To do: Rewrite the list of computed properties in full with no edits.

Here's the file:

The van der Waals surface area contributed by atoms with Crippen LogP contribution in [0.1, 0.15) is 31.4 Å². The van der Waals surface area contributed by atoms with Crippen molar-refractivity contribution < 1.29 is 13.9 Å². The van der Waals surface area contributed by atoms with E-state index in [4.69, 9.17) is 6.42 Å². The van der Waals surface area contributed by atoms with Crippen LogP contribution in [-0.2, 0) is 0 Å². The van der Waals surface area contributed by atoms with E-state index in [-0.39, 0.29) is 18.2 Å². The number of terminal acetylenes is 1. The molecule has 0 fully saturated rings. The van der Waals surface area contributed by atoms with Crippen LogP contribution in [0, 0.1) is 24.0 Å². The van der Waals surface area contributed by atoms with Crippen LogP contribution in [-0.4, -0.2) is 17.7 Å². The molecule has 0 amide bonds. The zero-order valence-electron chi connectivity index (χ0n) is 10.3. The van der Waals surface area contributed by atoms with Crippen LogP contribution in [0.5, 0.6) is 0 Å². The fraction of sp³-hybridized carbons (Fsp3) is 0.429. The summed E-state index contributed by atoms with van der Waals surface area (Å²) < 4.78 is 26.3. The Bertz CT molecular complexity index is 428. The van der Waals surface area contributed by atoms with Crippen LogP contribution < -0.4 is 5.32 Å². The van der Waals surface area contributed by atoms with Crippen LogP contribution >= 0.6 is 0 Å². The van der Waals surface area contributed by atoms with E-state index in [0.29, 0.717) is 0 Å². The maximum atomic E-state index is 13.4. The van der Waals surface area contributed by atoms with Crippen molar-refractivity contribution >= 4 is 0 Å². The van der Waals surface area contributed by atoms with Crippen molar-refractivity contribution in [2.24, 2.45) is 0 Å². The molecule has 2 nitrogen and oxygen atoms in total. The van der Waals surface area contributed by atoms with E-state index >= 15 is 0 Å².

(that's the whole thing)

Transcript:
The van der Waals surface area contributed by atoms with Crippen LogP contribution in [0.1, 0.15) is 31.4 Å². The van der Waals surface area contributed by atoms with Crippen molar-refractivity contribution < 1.29 is 13.9 Å². The van der Waals surface area contributed by atoms with E-state index in [4.69, 9.17) is 6.42 Å². The van der Waals surface area contributed by atoms with Crippen LogP contribution in [-0.2, 0) is 0 Å². The van der Waals surface area contributed by atoms with E-state index in [-0.39, 0.29) is 18.2 Å². The number of terminal acetylenes is 1. The molecule has 0 fully saturated rings. The van der Waals surface area contributed by atoms with Crippen LogP contribution in [0, 0.1) is 24.0 Å². The van der Waals surface area contributed by atoms with Crippen LogP contribution in [-0.4, -0.2) is 17.7 Å². The molecule has 0 amide bonds. The zero-order valence-electron chi connectivity index (χ0n) is 10.3. The van der Waals surface area contributed by atoms with Crippen LogP contribution in [0.5, 0.6) is 0 Å². The fraction of sp³-hybridized carbons (Fsp3) is 0.429. The summed E-state index contributed by atoms with van der Waals surface area (Å²) < 4.78 is 26.3. The Bertz CT molecular complexity index is 428. The van der Waals surface area contributed by atoms with Crippen LogP contribution < -0.4 is 5.32 Å². The van der Waals surface area contributed by atoms with Crippen LogP contribution >= 0.6 is 0 Å². The van der Waals surface area contributed by atoms with E-state index in [0.29, 0.717) is 0 Å². The maximum atomic E-state index is 13.4. The van der Waals surface area contributed by atoms with Crippen molar-refractivity contribution >= 4 is 0 Å². The van der Waals surface area contributed by atoms with Crippen molar-refractivity contribution in [2.24, 2.45) is 0 Å². The molecule has 2 nitrogen and oxygen atoms in total. The van der Waals surface area contributed by atoms with E-state index >= 15 is 0 Å².